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‘Once & Future #22:’ Comic Book Review

Quick recap: With the Brittonic Arthur calling on all his knights to aid him in his battle against his Norman counterpart, both Duncan (“Percival”) and Rose (“Gawain”) were technically summoned to aid their king and their reluctance to do so wasn’t taken well. After depositing Rose’s parents with the rest of the group at the Grail Castle, it’s off with the merry trio of monster hunters to draw the attention away from the group for their safety. Too bad about the giant that showed up though…

As it turns out, the Brittonic Arthur is not the only monarch summoning his knights to his service. The Norman Arthur is doing the same, gearing up for an epic clash. The McGuires and Rose are on the search for the secret armory of the greatest hunter of accord and… it’s someone rather, erm, unexpected? The return of a major player into the fold may hint at an uneasy alliance to come.

Kieron Gillen continues to challenge the notion of a canonical King Arthur story by delving deeper into the rivalry between the two Arthurs. It’s perhaps pertinent to point out once more that a lot of what is attributed to the Brittonic monarch were later inventions by the French and other cultures, ironically. And that strength of narrative may be coming to play here, as the Norman (a.k.a. French) Arthur seems to be outdoing his Brittonic counterpart, in no small part due to his Lancelot. Perhaps this is an allusion to the fact that history and even legends are written and rewritten by the victors, and if we’re to throw this right back to the Brexit allusions of the first arc, this seems like a rather pointed eyeroll at the idea of a single British culture when so much of the country’s nationality is dictated by foreign influences, including its national language and religion. Stories are, in their very essence, keepers of history and sentiment, and so #StoriesMatter.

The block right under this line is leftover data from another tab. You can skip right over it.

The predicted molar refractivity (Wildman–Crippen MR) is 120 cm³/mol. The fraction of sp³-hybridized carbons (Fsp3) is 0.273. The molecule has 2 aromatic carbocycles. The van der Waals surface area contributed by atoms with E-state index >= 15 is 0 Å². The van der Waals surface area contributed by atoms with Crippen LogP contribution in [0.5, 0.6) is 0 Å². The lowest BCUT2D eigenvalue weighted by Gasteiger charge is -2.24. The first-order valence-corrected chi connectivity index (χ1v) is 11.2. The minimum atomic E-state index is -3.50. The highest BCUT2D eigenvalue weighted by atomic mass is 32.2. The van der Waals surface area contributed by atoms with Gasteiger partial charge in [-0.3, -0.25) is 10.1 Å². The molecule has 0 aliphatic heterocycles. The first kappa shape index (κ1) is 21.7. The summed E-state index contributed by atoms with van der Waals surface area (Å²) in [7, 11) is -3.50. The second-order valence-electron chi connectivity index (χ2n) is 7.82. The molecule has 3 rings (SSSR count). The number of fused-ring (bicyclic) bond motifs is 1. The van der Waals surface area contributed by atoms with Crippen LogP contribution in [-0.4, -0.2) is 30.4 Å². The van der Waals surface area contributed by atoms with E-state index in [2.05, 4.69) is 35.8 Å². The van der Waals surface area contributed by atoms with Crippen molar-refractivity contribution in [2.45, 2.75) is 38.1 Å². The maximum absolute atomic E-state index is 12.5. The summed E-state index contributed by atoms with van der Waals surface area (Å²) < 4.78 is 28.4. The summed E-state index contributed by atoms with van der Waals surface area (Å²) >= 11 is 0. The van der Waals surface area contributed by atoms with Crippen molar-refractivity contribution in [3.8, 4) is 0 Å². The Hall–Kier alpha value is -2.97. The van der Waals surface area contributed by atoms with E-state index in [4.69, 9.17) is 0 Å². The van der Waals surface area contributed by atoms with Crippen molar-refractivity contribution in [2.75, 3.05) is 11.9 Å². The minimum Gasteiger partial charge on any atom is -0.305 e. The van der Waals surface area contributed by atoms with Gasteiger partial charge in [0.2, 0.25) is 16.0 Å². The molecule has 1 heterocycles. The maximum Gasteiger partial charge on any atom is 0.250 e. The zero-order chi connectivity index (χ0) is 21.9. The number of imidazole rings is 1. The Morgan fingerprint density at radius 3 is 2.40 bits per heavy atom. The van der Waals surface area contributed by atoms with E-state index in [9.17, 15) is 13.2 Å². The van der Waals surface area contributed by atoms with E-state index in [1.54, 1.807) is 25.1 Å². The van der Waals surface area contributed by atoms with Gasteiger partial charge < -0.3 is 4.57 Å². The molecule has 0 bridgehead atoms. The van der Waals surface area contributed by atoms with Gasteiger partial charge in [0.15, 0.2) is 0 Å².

Dan Mora’s inventive takes on legends are so much of what makes this series a joy to read. His designs are constantly over-the-top, which fits so well with the point that legends and stories often have elaborate and ridiculous exaggerations. Hence, a giant lion that breathes fire, for no other reason than because it makes a much more badass story. Tamra Bonvillain’s colorwork rides on that same train of thought; the color palette often eschews the mundane for the fantastical, reminding you that this isn’t a documentary but a full-on swing-by-the-nuts story that blends the known and arcane into a delicious romp. Ed Dukeshire’s lettering is yet another reason that this book works so well, as he’s managed to somehow give voice to a reading medium, and it’s his major contribution that really helps to establish so much tone in this series.

Overall, this is a series that goes from strength to strength with each issue, infusing legends with fantastical takes that defy the imagination.     


Creative Team: Kieron Gillen (writer), Dan Mora (artist), Tamra Bonvillain (colorist), Ed Dukeshire (letterer)
Publisher: BOOM! Studios
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